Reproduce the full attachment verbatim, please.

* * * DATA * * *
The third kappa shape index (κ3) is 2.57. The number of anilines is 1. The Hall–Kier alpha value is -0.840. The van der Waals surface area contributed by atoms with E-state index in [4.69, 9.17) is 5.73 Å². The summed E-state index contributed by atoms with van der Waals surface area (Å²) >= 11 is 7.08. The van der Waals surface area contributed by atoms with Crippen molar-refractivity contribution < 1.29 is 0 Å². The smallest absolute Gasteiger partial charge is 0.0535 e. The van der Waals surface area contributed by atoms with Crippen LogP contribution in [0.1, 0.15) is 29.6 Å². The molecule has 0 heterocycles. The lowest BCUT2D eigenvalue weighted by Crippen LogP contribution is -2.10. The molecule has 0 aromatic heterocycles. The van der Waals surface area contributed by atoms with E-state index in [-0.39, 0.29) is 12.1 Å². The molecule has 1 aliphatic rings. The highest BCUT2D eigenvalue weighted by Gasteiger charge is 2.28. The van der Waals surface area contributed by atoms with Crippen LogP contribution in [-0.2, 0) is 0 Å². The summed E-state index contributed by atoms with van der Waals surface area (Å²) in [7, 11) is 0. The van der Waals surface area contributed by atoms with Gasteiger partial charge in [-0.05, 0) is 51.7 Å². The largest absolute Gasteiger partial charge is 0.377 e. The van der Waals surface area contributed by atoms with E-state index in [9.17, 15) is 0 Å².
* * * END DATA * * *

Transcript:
The third kappa shape index (κ3) is 2.57. The number of anilines is 1. The Hall–Kier alpha value is -0.840. The van der Waals surface area contributed by atoms with E-state index in [4.69, 9.17) is 5.73 Å². The summed E-state index contributed by atoms with van der Waals surface area (Å²) >= 11 is 7.08. The van der Waals surface area contributed by atoms with Crippen molar-refractivity contribution < 1.29 is 0 Å². The smallest absolute Gasteiger partial charge is 0.0535 e. The van der Waals surface area contributed by atoms with Crippen LogP contribution in [0.1, 0.15) is 29.6 Å². The molecule has 0 heterocycles. The lowest BCUT2D eigenvalue weighted by Crippen LogP contribution is -2.10. The molecule has 0 aromatic heterocycles. The van der Waals surface area contributed by atoms with E-state index in [-0.39, 0.29) is 12.1 Å². The molecule has 1 aliphatic rings. The highest BCUT2D eigenvalue weighted by Gasteiger charge is 2.28. The van der Waals surface area contributed by atoms with Crippen LogP contribution in [-0.2, 0) is 0 Å². The summed E-state index contributed by atoms with van der Waals surface area (Å²) in [7, 11) is 0. The van der Waals surface area contributed by atoms with Gasteiger partial charge in [-0.05, 0) is 51.7 Å². The largest absolute Gasteiger partial charge is 0.377 e. The van der Waals surface area contributed by atoms with E-state index in [9.17, 15) is 0 Å².